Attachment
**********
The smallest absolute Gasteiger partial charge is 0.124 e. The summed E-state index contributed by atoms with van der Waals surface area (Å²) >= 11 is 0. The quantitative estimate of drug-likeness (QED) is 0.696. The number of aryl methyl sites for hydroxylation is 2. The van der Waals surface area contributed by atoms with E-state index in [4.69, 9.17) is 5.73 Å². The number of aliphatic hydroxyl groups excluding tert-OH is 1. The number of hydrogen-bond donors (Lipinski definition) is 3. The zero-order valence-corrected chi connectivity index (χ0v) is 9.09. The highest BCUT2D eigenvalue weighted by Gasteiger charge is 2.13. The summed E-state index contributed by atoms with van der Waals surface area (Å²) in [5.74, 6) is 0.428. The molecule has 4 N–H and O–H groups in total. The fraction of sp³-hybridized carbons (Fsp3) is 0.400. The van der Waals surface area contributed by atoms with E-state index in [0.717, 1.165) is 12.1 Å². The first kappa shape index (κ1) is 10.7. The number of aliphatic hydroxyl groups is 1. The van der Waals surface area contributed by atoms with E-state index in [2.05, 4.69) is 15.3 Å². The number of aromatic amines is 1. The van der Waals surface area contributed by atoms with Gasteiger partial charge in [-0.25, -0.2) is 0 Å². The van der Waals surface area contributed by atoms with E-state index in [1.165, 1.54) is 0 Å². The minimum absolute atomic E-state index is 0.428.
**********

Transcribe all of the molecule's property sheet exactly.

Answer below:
The smallest absolute Gasteiger partial charge is 0.124 e. The summed E-state index contributed by atoms with van der Waals surface area (Å²) >= 11 is 0. The quantitative estimate of drug-likeness (QED) is 0.696. The number of aryl methyl sites for hydroxylation is 2. The van der Waals surface area contributed by atoms with E-state index in [4.69, 9.17) is 5.73 Å². The number of aliphatic hydroxyl groups excluding tert-OH is 1. The number of hydrogen-bond donors (Lipinski definition) is 3. The zero-order valence-corrected chi connectivity index (χ0v) is 9.09. The highest BCUT2D eigenvalue weighted by Gasteiger charge is 2.13. The summed E-state index contributed by atoms with van der Waals surface area (Å²) in [5.74, 6) is 0.428. The molecule has 4 N–H and O–H groups in total. The fraction of sp³-hybridized carbons (Fsp3) is 0.400. The van der Waals surface area contributed by atoms with E-state index in [0.717, 1.165) is 12.1 Å². The first kappa shape index (κ1) is 10.7. The number of aliphatic hydroxyl groups is 1. The van der Waals surface area contributed by atoms with E-state index in [2.05, 4.69) is 15.3 Å². The number of aromatic amines is 1. The van der Waals surface area contributed by atoms with Gasteiger partial charge in [-0.25, -0.2) is 0 Å². The van der Waals surface area contributed by atoms with E-state index in [1.165, 1.54) is 0 Å². The minimum absolute atomic E-state index is 0.428.